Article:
Virtuoso Global September 2018 Four Cruise Expedition Leaders on Why They Love Their Jobs

Four Cruise Expedition Leaders on Why They Love Their Jobs

Exploring Svalbard, Norway.
Exploring Svalbard, Norway.

The Expedition: Greenland and the Northwest Passage

An interview with expedition leader Nicki D’Souza. 

With an interest in discovery nurtured during her childhood in Bavaria, Nicki D’Souza matured into a full-fledged wanderer. When she’s not trotting the globe for work, she’s traveling for fun, helped along by her ability to speak English, German, and French. Her first experience on a ship was a cruise to Easter Island. For the past ten years she’s led expedition cruises for Silversea around the world.

Three favorite things about Arctic expeditions: The vastness of the landscapes, the fact that it’s still one of the earth’s uninhabited places, and the unpredictability and excitement of seeing wildlife.

Describe a favorite memory from a past cruise: One day we were pushing through the pack ice and saw a polar bear mother with two cubs. Just observing the little ones interacting with one another, with the mother carefully watching, was precious.

Best tip for first-time visitors: An iPhone will not do photos justice in the Arctic!

What excursion should visitors abolutely not miss? Any early-morning or late-evening landing, when the light is at its best. Northern light, late in the season and especially in Greenland, is absolutely spectacular.

Go: Explore the high Arctic during a 16-day round-trip cruise from Kangerlussuaq, Greenland. The 254-passenger Silver Cloud charts a course through fjords and glacier-capped mountains, visiting settlements steeped in Inuit tradition and Viking history, with a great chance to spy narwhals, harp seals, and Atlantic puffins. Cultural bonus: an excursion to a Baffin Island community that’s home to more artists per capita than any other place in the world. Departure: August 26, 2019.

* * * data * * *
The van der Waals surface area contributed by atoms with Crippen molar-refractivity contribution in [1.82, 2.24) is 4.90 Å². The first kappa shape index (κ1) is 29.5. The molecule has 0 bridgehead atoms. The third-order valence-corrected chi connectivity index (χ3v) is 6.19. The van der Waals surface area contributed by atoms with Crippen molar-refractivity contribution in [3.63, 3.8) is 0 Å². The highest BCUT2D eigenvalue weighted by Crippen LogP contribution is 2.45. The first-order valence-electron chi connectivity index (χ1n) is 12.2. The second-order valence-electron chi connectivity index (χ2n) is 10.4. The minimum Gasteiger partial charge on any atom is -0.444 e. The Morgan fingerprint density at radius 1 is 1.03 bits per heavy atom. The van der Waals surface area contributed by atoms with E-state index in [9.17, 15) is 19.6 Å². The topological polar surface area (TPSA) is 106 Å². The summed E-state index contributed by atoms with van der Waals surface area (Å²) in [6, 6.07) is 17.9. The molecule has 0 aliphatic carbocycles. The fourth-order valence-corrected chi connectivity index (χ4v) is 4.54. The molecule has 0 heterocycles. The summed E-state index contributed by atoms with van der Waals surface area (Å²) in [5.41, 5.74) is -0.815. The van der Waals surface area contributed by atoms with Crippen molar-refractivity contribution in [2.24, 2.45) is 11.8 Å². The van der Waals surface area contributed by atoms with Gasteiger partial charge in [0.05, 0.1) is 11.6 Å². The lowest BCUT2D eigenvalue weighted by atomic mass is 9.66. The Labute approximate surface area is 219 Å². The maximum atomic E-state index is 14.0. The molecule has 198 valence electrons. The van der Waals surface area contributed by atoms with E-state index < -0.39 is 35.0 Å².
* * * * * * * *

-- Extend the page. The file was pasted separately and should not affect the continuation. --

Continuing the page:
Cruising Antarctica. 
Cruising Antarctica. 

The Expedition: Antarctica

An interview with expedition leader Kit van Wagner.

Kit van Wagner grew up in Japan, Norway, and England, and holds a master’s degree in marine science education, a U.S. Coast Guard 100-ton captain’s license, and divemaster certification. She’s worked on expedition ships since 1999, the last four years with Silversea.

Favorite thing about cruising here: The kindred spirit of fellow travelers and encounters with the ghosts of intrepid explorers, who long ago dressed in scratchy wool and frozen leather to trek the length and breadth of Terra Australis.

What surprises people most? The stark contrast of the steep, mountainous, black volcanic landscape against the bright white of the snow. The lack of greenery, grasses, and moss is startling to the eye at first, but it’s part of what makes this area of the world so different.

One activity every visitor should try: Take advantage of each chance to walk among hundreds – if not thousands – of penguins in their raucous colonies. While species diversity here is relatively low compared with a tropical rain forest or coral reef, the biomass is great, and the sheer number of animals is hugely impressive.

Essential tips for first-time visitors: Life is simple down south. The mantra is: Stay warm, eat your fill, sleep when you can, and, above all, stay alert and absorb like a sponge the experience of a lifetime.

Go: Cast off from Tierra del Fuego – the “Land at the End of the World” – bound for Antarctica, where icebergs, chinstrap penguins, and at least five types of whales are all in a day’s discovery on the 254-passenger Silver Cloud’s ten-day cruise, round-trip from Ushuaia, Argentina. Survey the epic scale of the continent’s geography from a kayak or Zodiac, and earn bragging rights when you set foot on Antarctica or sail into an active volcano’s caldera on Deception Island. Departure: February 25, 2019.

Snorkelers wanted: The call of the South Pacific.
Snorkelers wanted: The call of the South Pacific.

The Expedition: South Pacific, Australia, and New Zealand

An interview with expedition leader Louis Justin.